"McMichael's book is a powerful argument for writing borderlands history from the ground up, concentrating on what actually happened in a given place and fitting that place into an Atlantic framework. The story of Anglo-American expansion into the Spanish borderlands has traditionally been told as the inevitable triumph of English liberty over Spanish tyranny. In this pathbreaking study, McMichael shows that government in the Baton Rouge district of West Florida was enlightened and mild and that Anglo settlers, whose allegiance was more practical than patriotic, were content to live under Spanish law as long as Spain was able to grant lands and protect property."
—Amy Turner Bushnell, author of Situado and Sabana: Spain's Support System for the Presidio and Mission Provinces of Florida
"Atlantic Loyalties is the finest book written on the southern borderlands. Focusing upon an obscure region the Baton Rouge district of West Florida, he has carefully chronicled the political, economic, social, and cultural factors that gave context to the lives and loyalties of the French, Spanish, British, and American settlers. This is a revolutionary book that moves easily between the local and the international, revealing the shifting loyalties and abiding self-interest of the settlers."
"The strengths of this work are a quantitative study of the chief complaints of the residents . . . the section on crime . . . a sophisticated, sympathetic presentation of how the Spanish legal and governmental systems worked; and a correction of the errors of earlier studies of the revolt. . . . [An] important addition to the literature of the so-called Spanish Borderlands and the early history of the South."
—Journal of Interdisciplinary History
"Atlantic Loyalties does an excellent job in placing West Florida into an international context. . . . An interesting book that sheds historical light on an area all-too-often downplayed or not mentioned at all.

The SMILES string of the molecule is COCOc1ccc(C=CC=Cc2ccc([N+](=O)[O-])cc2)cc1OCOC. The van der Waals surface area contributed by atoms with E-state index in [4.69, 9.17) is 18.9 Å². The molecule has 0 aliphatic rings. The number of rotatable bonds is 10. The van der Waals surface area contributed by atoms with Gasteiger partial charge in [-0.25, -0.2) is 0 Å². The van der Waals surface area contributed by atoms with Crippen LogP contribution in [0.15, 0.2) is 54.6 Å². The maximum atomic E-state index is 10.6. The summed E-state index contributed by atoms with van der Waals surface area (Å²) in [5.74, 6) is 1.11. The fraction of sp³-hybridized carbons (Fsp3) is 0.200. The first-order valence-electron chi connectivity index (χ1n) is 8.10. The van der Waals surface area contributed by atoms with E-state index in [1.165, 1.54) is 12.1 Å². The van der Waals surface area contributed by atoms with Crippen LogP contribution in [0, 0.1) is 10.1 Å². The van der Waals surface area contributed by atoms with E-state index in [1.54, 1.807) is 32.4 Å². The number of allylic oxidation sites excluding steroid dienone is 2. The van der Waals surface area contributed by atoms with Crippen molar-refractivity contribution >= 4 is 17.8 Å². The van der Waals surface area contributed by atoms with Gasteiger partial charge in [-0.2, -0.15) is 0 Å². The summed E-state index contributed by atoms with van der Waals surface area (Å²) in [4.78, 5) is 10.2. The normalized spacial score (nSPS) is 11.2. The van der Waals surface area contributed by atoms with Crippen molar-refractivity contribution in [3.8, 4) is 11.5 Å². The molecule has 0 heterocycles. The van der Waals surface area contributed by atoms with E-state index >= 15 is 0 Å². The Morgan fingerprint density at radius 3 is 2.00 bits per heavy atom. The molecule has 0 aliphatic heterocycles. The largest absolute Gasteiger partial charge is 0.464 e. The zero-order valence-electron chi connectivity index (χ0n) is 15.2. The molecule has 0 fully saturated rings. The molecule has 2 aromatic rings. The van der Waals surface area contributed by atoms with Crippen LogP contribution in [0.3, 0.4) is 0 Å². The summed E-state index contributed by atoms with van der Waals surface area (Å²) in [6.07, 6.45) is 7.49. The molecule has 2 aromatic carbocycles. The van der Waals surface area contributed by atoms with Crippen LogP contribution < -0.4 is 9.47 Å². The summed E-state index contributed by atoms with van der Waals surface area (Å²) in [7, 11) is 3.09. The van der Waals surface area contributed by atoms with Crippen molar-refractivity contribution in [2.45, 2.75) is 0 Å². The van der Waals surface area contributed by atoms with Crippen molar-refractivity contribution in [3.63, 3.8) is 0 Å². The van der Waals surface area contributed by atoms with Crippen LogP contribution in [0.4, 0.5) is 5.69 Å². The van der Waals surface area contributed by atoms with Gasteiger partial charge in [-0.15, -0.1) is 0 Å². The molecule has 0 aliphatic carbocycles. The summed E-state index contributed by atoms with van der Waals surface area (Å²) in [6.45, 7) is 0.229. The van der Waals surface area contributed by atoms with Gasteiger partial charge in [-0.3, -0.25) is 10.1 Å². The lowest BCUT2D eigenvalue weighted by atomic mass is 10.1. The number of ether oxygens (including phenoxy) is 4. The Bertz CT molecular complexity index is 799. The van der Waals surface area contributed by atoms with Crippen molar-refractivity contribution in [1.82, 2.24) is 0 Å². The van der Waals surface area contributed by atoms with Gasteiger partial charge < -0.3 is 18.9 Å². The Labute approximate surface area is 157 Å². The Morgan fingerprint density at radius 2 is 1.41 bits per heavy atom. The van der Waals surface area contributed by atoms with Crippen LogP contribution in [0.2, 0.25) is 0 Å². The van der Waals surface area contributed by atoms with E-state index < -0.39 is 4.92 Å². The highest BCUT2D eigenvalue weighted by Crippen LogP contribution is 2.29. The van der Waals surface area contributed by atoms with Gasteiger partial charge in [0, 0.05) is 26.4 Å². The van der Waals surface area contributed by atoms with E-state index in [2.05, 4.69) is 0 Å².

—Journal of American History
"[Andrew] McMichael does a good job of describing the operations and end of twenty-five years of Spanish rule in West Florida. He uses a rich variety of archival sources to illustrate and establish his key points. This is bottom-up history that takes into account theoretical themes but is ever on the search for concrete evidence on which to base the more abstract claims. Others would do well to imitate his work."
“[Atlantic Loyalties] is an interesting, timely, and suggestive book whose individual case studies suggest that there are rich veins of borderland history still to be explored, all the more so because the loyalty of people who dare to question or cross the border today is impugned and deemed suspect.”
The book contextualizes the 1810 rebellion, and by extension the southern frontier, within the broader Atlantic World, showing how both local factors as well as events in Europe affected lives in the Spanish borderlands. Breaking with traditional scholarship, McMichael examines contests over land and slaves as a determinant of loyalty. He draws on Spanish, French, and Anglo records to challenge scholarship that asserts a particularly “American” loyalty on the frontier whereby Anglo-American residents in West Florida, as disaffected subjects of the Spanish Crown, patiently abided until they could overthrow an alien system. Rather, it was political, social, and cultural conflicts--not nationalist ideology--that disrupted networks by which economic prosperity was gained and thus loyalty retained.
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